In 2008, California voters approved Proposition 2, which banned the sale of eggs in California unless the laying hens had a minimum amount of space in which to lay their eggs. Regulations that became effective January 1, 2015, required a minimum of 116 square inches for each hen, approximately twice the space that was standard in the industry.  California egg producers generally complied with the regulations by reducing the number of hens in each cage rather than building expensive new cages.  Since their fixed costs remained the same, the net result was a substantial increase in the unit cost per egg.

In 2010, under pressure from California egg growers, the legislature enacted a statute applying Proposition 2 to all eggs sold in the State of California, regardless of where they were laid. Thus, if a Missouri egg grower wanted to sell into the California market, it would have to comply with the minimum cage size requirement.  It could do so either by doubling the number of cages or accepting a 50% reduction in egg production.  Either alternative would impose substantial financial costs on the grower.

The California legislature attempted to justify the statute on the ground that larger cages meant less stress on the hens, thus reducing the likelihood of salmonella infection. It had to acknowledge, however, that there is little scientific evidence supporting a link between stress and salmonella.  Other parts of the legislative history suggested that the real purpose of the statute was to avoid placing California egg growers at a competitive disadvantage.

About one third of the eggs laid in Missouri are sold in California, making up about 13% of the latter state’s total consumption. Fluctuations in supply and demand during the course of the year make it impossible for growers to set up one operation for California and another operation for everywhere else.  Missouri growers therefore had a choice:  become California compliant by incurring considerable costs which would make their eggs uncompetitive elsewhere; or abandon the California market.

In March 2014, the State of Missouri filed a suit to enjoin the operation of the California regulations as they related to Missouri growers. Five other states soon joined the lawsuit.  The principal ground for the lawsuit was that application of the regulations discriminated in favor of California growers at the expense of out-of-state growers, one of the primary reasons for the Commerce Clause’s existence.  Alternatively, to the extent that the regulations rested on alleged safety concerns, the federal Egg Products Inspection Act preempted them.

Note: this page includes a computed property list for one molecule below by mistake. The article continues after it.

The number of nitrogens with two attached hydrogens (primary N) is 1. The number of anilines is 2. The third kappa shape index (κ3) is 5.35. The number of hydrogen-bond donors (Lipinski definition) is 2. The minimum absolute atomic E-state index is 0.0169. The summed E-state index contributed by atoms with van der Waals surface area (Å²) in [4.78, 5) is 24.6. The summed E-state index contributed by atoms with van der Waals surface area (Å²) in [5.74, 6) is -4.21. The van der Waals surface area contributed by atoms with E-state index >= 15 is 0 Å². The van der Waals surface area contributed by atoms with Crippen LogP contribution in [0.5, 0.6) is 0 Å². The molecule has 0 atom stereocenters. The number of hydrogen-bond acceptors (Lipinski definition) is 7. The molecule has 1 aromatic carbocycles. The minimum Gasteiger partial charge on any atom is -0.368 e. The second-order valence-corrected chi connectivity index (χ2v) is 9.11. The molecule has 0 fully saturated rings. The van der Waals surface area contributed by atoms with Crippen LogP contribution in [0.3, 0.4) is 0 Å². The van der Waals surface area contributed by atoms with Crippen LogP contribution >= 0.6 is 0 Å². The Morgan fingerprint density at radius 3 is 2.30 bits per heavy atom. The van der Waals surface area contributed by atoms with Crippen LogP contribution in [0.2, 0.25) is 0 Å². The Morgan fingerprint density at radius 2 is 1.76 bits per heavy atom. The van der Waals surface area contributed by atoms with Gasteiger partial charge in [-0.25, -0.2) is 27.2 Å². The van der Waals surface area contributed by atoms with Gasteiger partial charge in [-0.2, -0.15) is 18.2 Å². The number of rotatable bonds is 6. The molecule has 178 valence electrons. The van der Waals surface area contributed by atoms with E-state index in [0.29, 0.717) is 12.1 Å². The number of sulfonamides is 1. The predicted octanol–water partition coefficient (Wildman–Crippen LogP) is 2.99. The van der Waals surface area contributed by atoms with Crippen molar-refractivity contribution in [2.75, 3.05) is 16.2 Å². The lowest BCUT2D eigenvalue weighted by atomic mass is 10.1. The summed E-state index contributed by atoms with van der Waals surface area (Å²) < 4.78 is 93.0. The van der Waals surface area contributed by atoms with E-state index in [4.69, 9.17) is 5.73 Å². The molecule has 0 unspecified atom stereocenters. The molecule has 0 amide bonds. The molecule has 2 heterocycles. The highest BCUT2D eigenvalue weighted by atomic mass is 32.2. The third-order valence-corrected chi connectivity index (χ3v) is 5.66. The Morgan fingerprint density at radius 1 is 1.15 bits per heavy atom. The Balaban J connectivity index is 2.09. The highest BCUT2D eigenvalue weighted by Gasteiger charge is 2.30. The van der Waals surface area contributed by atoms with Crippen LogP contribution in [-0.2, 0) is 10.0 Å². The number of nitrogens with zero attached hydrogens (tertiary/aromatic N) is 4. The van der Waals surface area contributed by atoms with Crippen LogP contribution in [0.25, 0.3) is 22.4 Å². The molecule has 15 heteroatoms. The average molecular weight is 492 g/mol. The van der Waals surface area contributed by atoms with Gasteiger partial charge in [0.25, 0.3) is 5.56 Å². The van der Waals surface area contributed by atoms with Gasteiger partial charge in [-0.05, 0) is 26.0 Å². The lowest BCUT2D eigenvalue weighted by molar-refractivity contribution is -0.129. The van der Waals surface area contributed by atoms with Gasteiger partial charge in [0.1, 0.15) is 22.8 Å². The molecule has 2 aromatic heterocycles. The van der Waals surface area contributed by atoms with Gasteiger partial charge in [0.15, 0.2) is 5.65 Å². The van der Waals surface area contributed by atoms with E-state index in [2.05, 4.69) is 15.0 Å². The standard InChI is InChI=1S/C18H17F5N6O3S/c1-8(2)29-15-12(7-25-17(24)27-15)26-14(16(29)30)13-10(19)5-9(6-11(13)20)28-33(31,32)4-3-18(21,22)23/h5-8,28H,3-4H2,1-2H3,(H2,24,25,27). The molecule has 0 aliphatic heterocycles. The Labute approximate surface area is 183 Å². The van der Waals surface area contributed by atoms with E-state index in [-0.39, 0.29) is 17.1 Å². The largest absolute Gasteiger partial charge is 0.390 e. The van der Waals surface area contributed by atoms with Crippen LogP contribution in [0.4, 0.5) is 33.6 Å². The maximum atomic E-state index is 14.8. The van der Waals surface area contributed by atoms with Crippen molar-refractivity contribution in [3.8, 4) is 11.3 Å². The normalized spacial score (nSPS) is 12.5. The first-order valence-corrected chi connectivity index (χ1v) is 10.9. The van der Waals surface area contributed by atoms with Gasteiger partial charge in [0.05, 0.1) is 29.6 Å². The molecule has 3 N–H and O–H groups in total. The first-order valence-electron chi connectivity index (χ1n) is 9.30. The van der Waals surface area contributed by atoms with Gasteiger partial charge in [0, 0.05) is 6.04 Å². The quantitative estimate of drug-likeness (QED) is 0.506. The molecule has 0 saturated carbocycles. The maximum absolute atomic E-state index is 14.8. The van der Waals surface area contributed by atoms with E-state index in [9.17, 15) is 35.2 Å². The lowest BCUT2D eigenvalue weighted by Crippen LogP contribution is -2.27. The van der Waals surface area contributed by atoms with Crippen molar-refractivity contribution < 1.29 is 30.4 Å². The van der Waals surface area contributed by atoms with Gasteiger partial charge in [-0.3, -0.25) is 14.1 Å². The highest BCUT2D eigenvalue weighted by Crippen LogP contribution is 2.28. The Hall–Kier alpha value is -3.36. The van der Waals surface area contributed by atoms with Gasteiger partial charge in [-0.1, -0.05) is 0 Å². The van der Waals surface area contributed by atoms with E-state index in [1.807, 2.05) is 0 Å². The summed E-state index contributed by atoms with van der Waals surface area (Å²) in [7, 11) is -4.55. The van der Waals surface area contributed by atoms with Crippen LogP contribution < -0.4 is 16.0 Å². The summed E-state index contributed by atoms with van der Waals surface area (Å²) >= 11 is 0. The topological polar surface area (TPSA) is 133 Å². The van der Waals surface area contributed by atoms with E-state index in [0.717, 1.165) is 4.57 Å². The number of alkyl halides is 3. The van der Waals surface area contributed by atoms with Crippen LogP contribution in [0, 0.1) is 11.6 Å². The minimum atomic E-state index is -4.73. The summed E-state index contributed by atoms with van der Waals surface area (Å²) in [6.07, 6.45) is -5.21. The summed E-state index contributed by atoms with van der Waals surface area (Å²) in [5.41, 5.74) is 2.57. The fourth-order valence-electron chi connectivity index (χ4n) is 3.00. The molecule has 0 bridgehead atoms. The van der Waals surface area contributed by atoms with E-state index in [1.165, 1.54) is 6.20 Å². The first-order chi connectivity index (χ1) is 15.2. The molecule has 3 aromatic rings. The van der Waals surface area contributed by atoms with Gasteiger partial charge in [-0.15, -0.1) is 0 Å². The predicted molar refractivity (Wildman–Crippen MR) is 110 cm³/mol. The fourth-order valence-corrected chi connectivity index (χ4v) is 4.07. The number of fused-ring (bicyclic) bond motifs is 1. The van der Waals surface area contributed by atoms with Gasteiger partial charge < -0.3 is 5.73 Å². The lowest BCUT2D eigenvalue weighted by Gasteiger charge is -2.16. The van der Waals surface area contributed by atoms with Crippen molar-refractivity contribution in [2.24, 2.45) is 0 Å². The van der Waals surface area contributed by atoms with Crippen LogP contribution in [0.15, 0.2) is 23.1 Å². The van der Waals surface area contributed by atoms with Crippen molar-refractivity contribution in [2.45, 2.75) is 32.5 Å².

The District Court dismissed the case and the court of appeals for the 9th circuit affirmed.  Neither opinion discussed the merits.  Both held that the states lacked standing – i.e., a concrete, personal injury that the requested injunction would redress.

The states argued that they had parens patriae standing – i.e., they had a quasi-sovereign interest in protecting the interests of their citizens.  The local egg growers, they argued, certainly had the requisite concrete injury and the states had authority to seek to redress it on their behalf.

The Ninth Circuit did not agree. Parens patriae standing requires that the State articulate an interest separate and apart from the interests of its citizens, although their health and economic welfare are usually sufficient.  Missouri made three arguments in an effort to satisfy that requirement, none of which the Ninth Circuit found persuasive.

First, Missouri alleged that its egg farmers suffered injury. The Ninth Circuit held that such injury, by itself, did not confer parens patriae standing because the egg farmers were fully capable of filing their own lawsuits and thereby obtaining complete relief.

Second, Missouri claimed that fluctuations in the price of eggs would harm consumers other than egg farmers. The Ninth Circuit rejected this theory on the ground that it was pure speculation, as the statute had not taken effect when Missouri filed its lawsuit.  Moreover, to the extent that the statute caused the price of eggs to decline in Missouri, the effect would be beneficial to consumers, not detrimental.

Finally, Missouri alleged that it had parens patriae standing to prevent discrimination against Missouri egg farmers.  The Ninth Circuit responded that there was no discrimination:  the statute treated California egg farmers identically with all other egg farmers.

Missouri has filed a petition for certiorari with the United States Supreme Court. If the petition is unsuccessful we can expect some of the major egg farmers in the state to launch their own attacks on the statute.